And love and recreate in all the joy

That mind and spirit lend to pleasure’s sway;

And merging with that universal dance

Of Life, they find an immortality

Of joy and pleasure, ever born anew;

The Great Deceiver would have them believe

That they must sacrifice for some reward

That never was, and robs them of the thing

That makes each moment like a paradise.”

And his words lulled my soul like opium,

As I gazed out across the teeming fields;

A myriad of beautiful young souls

Were sharing thoughts and feelings as a one,

All swaying to the same entrancing tones,

As if one, powerful wave that could rise up,

And sweep the world with it’s all-cleansing force,

And he said, “Yes, and they will come of age,

Inheriting the reigns of power in the world,

But still the freedom of this moment will,

Like half-remembered dreams, enchant their souls,

Then cold necessity will intervene,

Few will to their precious ideals stay true,

But rather justify their wild pursuit

Of money and material things, as means

To that imagined earthly paradise

That they believed themselves, alone, deserve;

And some will seek the power to impose

The empire of their will upon the world,

And many will uphold them in their greed,

For they will seem to gain by loyalty,

And from the flattery of their self-love.

But as their power and riches multiply,

So does their taste for greater pleasure grow

In more insipid, mindless decadence,

So that those lords of plunder who exploit

The blood and sweat of the vast, aching world,

Must feed them ever more to satisfy

Their lust and ever more rapacious greed;

And after their own lands have been sucked dry,

They will, by age-old logic, turn to war,

That ultimate corrupter of the soul—

And all will cheer as victims are contrived

And hatred for the enemy inflamed—

Their hearts will harden then, to the most cruel

And bestial methods of the ancient days—

For weakness will become the greatest sin—

But the most passionate in their vehemence

Will be the pious ones who once confessed

That noble faith of human love and peace,

For love had long since vanished from their hearts,

That puling, weak and poisonous idea

Which plagued the world for two millenia,

That all are destined to an equal worth,

And with some innate sacredness are born—

For it was never so in Nature’s realm,

Where strength and beauty are their own reward,

And mankind, lacking this necessity,

Will never rise to all that he can be—

Terrible and beautiful in his might,

Conquering all the universe he sees!”

When he had finished, something in his eyes

Seemed as if burning with unnatural fire,

That I had never seen, yet chilled my soul,

For I was impotent to answer him,

As I stood on the edge of an abyss

Of doubt and fear, for I could not deny

That all he saw existed like the seeds

Of some dark tragedy, already sown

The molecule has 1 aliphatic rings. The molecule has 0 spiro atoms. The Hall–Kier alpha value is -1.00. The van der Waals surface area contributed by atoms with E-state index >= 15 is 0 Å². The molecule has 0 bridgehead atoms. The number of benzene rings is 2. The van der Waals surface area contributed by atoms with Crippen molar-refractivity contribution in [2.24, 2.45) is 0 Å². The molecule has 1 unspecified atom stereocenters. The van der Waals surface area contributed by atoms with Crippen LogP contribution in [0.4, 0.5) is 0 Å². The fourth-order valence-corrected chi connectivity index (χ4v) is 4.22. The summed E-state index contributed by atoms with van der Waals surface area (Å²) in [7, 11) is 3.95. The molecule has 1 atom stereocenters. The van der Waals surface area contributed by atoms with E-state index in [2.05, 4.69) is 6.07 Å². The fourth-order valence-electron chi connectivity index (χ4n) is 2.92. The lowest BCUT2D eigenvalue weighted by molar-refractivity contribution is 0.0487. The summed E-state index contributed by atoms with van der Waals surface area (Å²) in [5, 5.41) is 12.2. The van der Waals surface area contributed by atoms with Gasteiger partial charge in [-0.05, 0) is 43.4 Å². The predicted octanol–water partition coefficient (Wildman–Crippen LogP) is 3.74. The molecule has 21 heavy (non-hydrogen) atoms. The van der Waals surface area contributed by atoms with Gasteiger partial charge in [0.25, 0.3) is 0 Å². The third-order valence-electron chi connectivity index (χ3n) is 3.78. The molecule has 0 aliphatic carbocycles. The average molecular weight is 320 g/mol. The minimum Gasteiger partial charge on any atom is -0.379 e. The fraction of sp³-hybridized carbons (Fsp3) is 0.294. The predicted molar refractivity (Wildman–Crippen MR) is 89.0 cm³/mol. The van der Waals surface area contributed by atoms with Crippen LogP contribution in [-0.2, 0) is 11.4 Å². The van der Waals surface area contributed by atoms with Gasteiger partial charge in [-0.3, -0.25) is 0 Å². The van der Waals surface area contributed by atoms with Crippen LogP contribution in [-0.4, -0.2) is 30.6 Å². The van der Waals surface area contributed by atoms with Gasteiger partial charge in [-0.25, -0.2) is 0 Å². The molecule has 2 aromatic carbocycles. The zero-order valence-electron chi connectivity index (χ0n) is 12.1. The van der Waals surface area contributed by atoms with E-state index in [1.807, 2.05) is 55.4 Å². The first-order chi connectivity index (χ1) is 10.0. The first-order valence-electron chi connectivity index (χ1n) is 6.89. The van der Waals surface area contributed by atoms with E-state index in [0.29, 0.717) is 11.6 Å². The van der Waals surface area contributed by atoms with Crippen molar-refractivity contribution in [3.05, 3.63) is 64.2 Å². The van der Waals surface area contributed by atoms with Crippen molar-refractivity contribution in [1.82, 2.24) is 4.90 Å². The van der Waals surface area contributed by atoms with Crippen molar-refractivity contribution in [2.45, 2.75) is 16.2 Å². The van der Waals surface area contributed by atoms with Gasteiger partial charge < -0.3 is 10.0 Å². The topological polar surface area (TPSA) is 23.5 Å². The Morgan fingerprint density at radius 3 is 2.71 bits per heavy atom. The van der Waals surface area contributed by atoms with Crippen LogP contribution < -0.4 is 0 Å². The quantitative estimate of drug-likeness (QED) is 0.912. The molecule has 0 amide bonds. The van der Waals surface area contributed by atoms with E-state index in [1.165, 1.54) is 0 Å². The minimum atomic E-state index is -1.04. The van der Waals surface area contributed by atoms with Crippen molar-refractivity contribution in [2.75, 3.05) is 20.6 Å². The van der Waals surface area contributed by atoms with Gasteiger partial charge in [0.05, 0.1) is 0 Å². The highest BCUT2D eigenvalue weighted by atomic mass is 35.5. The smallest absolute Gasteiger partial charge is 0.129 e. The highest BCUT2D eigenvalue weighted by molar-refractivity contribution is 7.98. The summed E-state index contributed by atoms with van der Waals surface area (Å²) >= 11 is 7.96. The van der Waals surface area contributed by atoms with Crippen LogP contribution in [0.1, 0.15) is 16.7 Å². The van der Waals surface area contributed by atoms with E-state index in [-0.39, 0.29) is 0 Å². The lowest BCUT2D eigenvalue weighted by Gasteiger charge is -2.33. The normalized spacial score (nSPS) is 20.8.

In this bright moment, and my darkest fears,

That often haunted me in feverish dreams—

A world gone mad, in which I roam alone

Among the ghostlike beings, unheard, unseen;

And as I wept, I thought I heard him say,

But only now like a voice from within,

“You will not have the strength to stand alone,

Forever alien to those creatures’ love.”

I walked away, and never looked behind,

But heard him laugh in piercing mockery,

Which echoed in my soul throughout those days

And long into the years that passed since then,

Each time our common folly would fulfill

Somehow again, that fateful prophecy,

I heard that laugh, as I can hear it now,

Out in the street, in churches and in homes,

And in the very corridors of power.

Daniel Leach is a poet living in Houston, Texas. He has spent much of his life fighting for the ideals of classical culture and poetry. More of his writings on culture can be found here. His volumes of poetry, compiling over 20 years of composition are entitled Voices on the Wind and Places the Soul Goes.


Sep 11, 2021

Impressive. I do not know whether Mr. Leach was at Woodstock or not, but the vividness of the description is convincing. The prophecy is a mordant indictment of what the poet's generation has done since then.

Overall, the poem reminds me of Wordsworth's and Coleridge's reflections on their naive espousal of the French Revolution early on, only to watch it turn into the massacres of the Terror. Our revolution has moved at a snail's pace by comparison, but it's ending up in the same place.

I commend the choice of blank iambic pentameter. The setting of the prophecy (and the references to Prometheus) evoke the classical Pythia or Sybil, and therefore the blank verse of Greek and Latin poetry. Milton…


Sep 09, 2021

It's a pity perhaps that this poem wasn't written in terza rima.

Unknown member
Aug 27, 2023
Replying to

It’s funny, because when I read the poem, it reminded me of Milton and his famous portrayal of Satan in Paradise Lost. In light of that, I thought it was very appropriate that the poem was written in blank verse. After reading your comment and rereading the poem, I do agree with you that it possesses some Dantean elements as well. Either way, I think this poem is absolutely fabulous! I think it should become a classic of modern literature. It strikes me as something that could easily have been written by one of the great poets of history.


Sep 09, 2021

I think Daniel missed an opportunity here to show his classical credentials - he should have called this poem Paradise Lost, then put his own title below it (as a subtitle) in brackets, but apart from that, it's a fine poem.


Sep 08, 2021

"And some will seek the power to impose 160

The empire of their will upon the world"

Hmmmm?....some compelling reflections here!....I wonder if Dick Cheney was at Woodstock?